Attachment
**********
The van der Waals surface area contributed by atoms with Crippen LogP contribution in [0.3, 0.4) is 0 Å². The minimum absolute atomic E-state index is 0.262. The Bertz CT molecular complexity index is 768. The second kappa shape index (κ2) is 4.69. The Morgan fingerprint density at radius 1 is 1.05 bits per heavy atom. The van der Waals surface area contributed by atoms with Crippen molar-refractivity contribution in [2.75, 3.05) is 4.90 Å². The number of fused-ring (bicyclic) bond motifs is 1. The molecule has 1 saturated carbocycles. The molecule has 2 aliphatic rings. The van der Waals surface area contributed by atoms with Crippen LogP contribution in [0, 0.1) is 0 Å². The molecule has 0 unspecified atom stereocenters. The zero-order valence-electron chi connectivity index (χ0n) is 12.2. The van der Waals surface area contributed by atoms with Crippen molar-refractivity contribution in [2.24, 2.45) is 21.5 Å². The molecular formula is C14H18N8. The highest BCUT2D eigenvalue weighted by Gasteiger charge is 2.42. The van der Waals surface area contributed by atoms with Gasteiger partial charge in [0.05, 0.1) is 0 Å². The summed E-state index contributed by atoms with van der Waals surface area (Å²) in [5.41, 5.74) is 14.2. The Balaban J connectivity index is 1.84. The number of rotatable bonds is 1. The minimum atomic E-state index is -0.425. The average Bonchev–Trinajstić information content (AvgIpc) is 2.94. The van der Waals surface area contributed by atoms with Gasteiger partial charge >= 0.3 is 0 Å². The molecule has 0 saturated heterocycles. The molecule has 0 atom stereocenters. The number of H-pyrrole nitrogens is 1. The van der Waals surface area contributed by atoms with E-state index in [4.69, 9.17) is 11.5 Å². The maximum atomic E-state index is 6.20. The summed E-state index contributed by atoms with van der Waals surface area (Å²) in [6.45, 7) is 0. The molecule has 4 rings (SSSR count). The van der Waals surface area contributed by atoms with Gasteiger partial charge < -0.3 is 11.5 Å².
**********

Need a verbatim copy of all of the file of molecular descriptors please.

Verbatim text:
The van der Waals surface area contributed by atoms with Crippen LogP contribution in [0.3, 0.4) is 0 Å². The minimum absolute atomic E-state index is 0.262. The Bertz CT molecular complexity index is 768. The second kappa shape index (κ2) is 4.69. The Morgan fingerprint density at radius 1 is 1.05 bits per heavy atom. The van der Waals surface area contributed by atoms with Crippen molar-refractivity contribution in [2.75, 3.05) is 4.90 Å². The number of fused-ring (bicyclic) bond motifs is 1. The molecule has 1 saturated carbocycles. The molecule has 2 aliphatic rings. The van der Waals surface area contributed by atoms with Crippen LogP contribution in [0, 0.1) is 0 Å². The molecule has 0 unspecified atom stereocenters. The zero-order valence-electron chi connectivity index (χ0n) is 12.2. The van der Waals surface area contributed by atoms with Crippen molar-refractivity contribution in [2.24, 2.45) is 21.5 Å². The molecular formula is C14H18N8. The highest BCUT2D eigenvalue weighted by Gasteiger charge is 2.42. The van der Waals surface area contributed by atoms with Gasteiger partial charge in [0.05, 0.1) is 0 Å². The summed E-state index contributed by atoms with van der Waals surface area (Å²) in [5.41, 5.74) is 14.2. The Balaban J connectivity index is 1.84. The number of rotatable bonds is 1. The minimum atomic E-state index is -0.425. The average Bonchev–Trinajstić information content (AvgIpc) is 2.94. The van der Waals surface area contributed by atoms with Gasteiger partial charge >= 0.3 is 0 Å². The molecule has 0 saturated heterocycles. The molecule has 0 atom stereocenters. The number of H-pyrrole nitrogens is 1. The van der Waals surface area contributed by atoms with E-state index in [4.69, 9.17) is 11.5 Å². The maximum atomic E-state index is 6.20. The summed E-state index contributed by atoms with van der Waals surface area (Å²) in [6.45, 7) is 0. The molecule has 4 rings (SSSR count). The van der Waals surface area contributed by atoms with Gasteiger partial charge < -0.3 is 11.5 Å².